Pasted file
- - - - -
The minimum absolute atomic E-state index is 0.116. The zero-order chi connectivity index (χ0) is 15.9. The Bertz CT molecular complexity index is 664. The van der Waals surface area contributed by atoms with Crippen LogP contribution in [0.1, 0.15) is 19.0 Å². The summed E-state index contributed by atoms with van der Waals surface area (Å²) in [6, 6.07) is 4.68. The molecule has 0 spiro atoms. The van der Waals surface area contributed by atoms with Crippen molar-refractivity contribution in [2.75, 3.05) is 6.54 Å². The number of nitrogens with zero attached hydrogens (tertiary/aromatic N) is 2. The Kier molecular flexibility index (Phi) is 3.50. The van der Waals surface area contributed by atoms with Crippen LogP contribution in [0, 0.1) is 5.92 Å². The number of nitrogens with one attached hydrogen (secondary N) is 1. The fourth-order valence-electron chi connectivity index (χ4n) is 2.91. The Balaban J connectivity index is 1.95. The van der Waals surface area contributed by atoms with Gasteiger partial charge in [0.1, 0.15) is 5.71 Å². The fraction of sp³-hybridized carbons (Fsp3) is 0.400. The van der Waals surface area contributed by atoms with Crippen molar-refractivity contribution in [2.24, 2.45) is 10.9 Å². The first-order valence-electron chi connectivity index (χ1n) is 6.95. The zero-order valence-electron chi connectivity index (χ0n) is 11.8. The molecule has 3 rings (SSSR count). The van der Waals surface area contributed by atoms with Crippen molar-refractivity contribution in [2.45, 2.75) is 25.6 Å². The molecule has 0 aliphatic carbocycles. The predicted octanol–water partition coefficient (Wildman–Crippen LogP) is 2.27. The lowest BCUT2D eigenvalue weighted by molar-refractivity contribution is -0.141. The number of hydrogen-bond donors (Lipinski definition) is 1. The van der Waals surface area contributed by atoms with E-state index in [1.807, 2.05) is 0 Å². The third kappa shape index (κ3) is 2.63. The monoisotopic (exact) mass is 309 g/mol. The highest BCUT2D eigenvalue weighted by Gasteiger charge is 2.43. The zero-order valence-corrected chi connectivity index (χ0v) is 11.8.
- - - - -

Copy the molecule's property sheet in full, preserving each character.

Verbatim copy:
The minimum absolute atomic E-state index is 0.116. The zero-order chi connectivity index (χ0) is 15.9. The Bertz CT molecular complexity index is 664. The van der Waals surface area contributed by atoms with Crippen LogP contribution in [0.1, 0.15) is 19.0 Å². The summed E-state index contributed by atoms with van der Waals surface area (Å²) in [6, 6.07) is 4.68. The molecule has 0 spiro atoms. The van der Waals surface area contributed by atoms with Crippen molar-refractivity contribution in [2.75, 3.05) is 6.54 Å². The number of nitrogens with zero attached hydrogens (tertiary/aromatic N) is 2. The Kier molecular flexibility index (Phi) is 3.50. The van der Waals surface area contributed by atoms with Crippen LogP contribution in [0, 0.1) is 5.92 Å². The number of nitrogens with one attached hydrogen (secondary N) is 1. The fourth-order valence-electron chi connectivity index (χ4n) is 2.91. The Balaban J connectivity index is 1.95. The van der Waals surface area contributed by atoms with Gasteiger partial charge in [0.1, 0.15) is 5.71 Å². The fraction of sp³-hybridized carbons (Fsp3) is 0.400. The van der Waals surface area contributed by atoms with Crippen molar-refractivity contribution in [2.24, 2.45) is 10.9 Å². The first-order valence-electron chi connectivity index (χ1n) is 6.95. The zero-order valence-electron chi connectivity index (χ0n) is 11.8. The molecule has 3 rings (SSSR count). The van der Waals surface area contributed by atoms with Crippen molar-refractivity contribution in [2.45, 2.75) is 25.6 Å². The molecule has 0 aliphatic carbocycles. The predicted octanol–water partition coefficient (Wildman–Crippen LogP) is 2.27. The lowest BCUT2D eigenvalue weighted by molar-refractivity contribution is -0.141. The number of hydrogen-bond donors (Lipinski definition) is 1. The van der Waals surface area contributed by atoms with E-state index in [1.807, 2.05) is 0 Å². The third kappa shape index (κ3) is 2.63. The monoisotopic (exact) mass is 309 g/mol. The highest BCUT2D eigenvalue weighted by Gasteiger charge is 2.43. The zero-order valence-corrected chi connectivity index (χ0v) is 11.8.